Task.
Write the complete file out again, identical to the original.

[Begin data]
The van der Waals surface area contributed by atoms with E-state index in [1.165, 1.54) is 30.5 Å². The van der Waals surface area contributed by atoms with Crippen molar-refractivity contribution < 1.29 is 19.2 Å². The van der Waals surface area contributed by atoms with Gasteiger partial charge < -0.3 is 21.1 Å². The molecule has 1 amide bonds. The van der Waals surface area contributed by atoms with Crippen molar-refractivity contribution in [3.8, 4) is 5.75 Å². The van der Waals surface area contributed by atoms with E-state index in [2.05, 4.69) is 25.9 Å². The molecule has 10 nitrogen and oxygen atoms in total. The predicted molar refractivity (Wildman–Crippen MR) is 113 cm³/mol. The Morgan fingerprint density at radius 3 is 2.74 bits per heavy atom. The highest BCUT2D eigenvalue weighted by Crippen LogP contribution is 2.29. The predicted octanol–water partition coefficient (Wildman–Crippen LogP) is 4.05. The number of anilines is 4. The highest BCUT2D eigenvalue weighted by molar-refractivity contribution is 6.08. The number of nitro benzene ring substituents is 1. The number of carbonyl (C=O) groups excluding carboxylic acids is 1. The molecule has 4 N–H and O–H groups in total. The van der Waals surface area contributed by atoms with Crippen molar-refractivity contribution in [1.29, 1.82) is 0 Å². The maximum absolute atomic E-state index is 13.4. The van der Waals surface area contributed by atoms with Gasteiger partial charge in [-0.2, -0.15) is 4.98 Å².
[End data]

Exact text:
The van der Waals surface area contributed by atoms with E-state index in [1.165, 1.54) is 30.5 Å². The van der Waals surface area contributed by atoms with Crippen molar-refractivity contribution < 1.29 is 19.2 Å². The van der Waals surface area contributed by atoms with Gasteiger partial charge < -0.3 is 21.1 Å². The molecule has 1 amide bonds. The van der Waals surface area contributed by atoms with Crippen molar-refractivity contribution in [3.8, 4) is 5.75 Å². The van der Waals surface area contributed by atoms with E-state index in [2.05, 4.69) is 25.9 Å². The molecule has 10 nitrogen and oxygen atoms in total. The predicted molar refractivity (Wildman–Crippen MR) is 113 cm³/mol. The Morgan fingerprint density at radius 3 is 2.74 bits per heavy atom. The highest BCUT2D eigenvalue weighted by Crippen LogP contribution is 2.29. The predicted octanol–water partition coefficient (Wildman–Crippen LogP) is 4.05. The number of anilines is 4. The highest BCUT2D eigenvalue weighted by molar-refractivity contribution is 6.08. The number of nitro benzene ring substituents is 1. The number of carbonyl (C=O) groups excluding carboxylic acids is 1. The molecule has 4 N–H and O–H groups in total. The van der Waals surface area contributed by atoms with Crippen molar-refractivity contribution in [1.29, 1.82) is 0 Å². The maximum absolute atomic E-state index is 13.4. The van der Waals surface area contributed by atoms with Gasteiger partial charge in [-0.2, -0.15) is 4.98 Å².